Fox Relay 6/16/18

Participants in the Foxboro Relay for Life walk past some of the luminaria memorials last Saturday.

The first year of three towns joining forces as one against cancer was a success as more than 300 people gathered at Ahern Middle School last weekend for the Relay For Life of Mansfield, Foxboro and Sharon.

United by the tenet, “Together, We’re Stronger,” cancer survivors, caretakers and others whose lives have been touched by the disease in the tri-town area rallied each other as they walked laps around the track or merely ate together during the survivor’s dinner.

Guests on Saturday night included Maria Stephanos of Foxboro, a news anchor at WCVB in Boston, and TV series “Survivor” contestant Jeremy Collins, a Cambridge firefighter who appeared in Seasons 29 and 31 of the reality series which airs on CBS.

Before the survivor’s lap began, Stephanos told the crowd about her best friend who was recently diagnosed with cancer and invited several survivors to say their names and the type of cancer they had overcome.

Stephanos hugged each person who came up to the microphone.

“It fills my heart to stand here with all of you,” Stephanos told the survivors. “You are all survivors and my heart is with you.”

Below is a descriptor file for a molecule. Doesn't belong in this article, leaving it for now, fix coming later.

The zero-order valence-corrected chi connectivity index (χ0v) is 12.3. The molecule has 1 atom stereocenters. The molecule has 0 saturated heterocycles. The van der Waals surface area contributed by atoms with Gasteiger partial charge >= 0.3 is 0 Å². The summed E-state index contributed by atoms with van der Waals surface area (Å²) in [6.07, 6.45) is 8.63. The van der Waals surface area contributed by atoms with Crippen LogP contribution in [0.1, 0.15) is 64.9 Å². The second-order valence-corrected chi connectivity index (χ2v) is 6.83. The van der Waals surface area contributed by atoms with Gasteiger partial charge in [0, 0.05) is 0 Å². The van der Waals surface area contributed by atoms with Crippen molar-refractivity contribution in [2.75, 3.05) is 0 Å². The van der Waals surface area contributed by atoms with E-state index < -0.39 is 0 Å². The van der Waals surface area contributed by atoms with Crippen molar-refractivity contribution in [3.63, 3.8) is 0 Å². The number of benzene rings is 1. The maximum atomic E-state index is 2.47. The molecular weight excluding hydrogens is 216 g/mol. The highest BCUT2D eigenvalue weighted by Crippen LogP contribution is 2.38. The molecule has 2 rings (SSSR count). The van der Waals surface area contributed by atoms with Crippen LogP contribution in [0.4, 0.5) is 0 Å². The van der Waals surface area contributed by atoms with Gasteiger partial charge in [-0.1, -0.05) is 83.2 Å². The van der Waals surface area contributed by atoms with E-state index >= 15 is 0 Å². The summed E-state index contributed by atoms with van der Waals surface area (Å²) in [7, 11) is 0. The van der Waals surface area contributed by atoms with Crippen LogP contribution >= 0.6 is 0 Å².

Stephanos encouraged the onlookers to clap for the survivors throughout the duration of the lap, which was set to “I’m Still Standing” by Elton John.

“That’s the least we can do for you,” she said.

One survivor in attendance, Sandi Canning of Norton, sported a purple tank top, purple-rimmed glasses and even purple hair dye. Canning is a 10-year survivor of breast cancer, for which she carries the gene.

“To me, it’s very emotional,” Canning said of the event. “It’s emotional to see all these people here who have survived.”

Fox Relay 6/16/18

Participants in the Foxboro Relay for Life walk past some of the luminaria memorials last Saturday.

Canning, who also was a caregiver to a family member with cancer, said she cries during the luminaria walk, which takes place later in the evening.

Lining the track were over 1,200 white bags with lights inside, decorated to honor a family member or friend who has died of cancer. While some bags only had names on them — two simply read “Aunt Mary” and “Logan” — others had pictures of a particular loved one. A picture of a woman with two grandchildren read “Grammy,” while another bag had a photo of a woman in a white suit, inscribed “Gramma.” Yet another bag had a picture of a mother and a baby wearing a sunbonnet, with “Mommy and Me” written on the bag.

Event co-leader Theresa Freeman said she had been “cautiously optimistic” of the event’s success with the merger of three towns, but was pleased to see that the efforts to bring those towns together in order to make one large event for more people had paid off.

“We’re thrilled to see the turnout today,” Freeman said. “People keep showing up, too. I’m amazed.”

The event was expected to raise $80,000 for the American Cancer Society.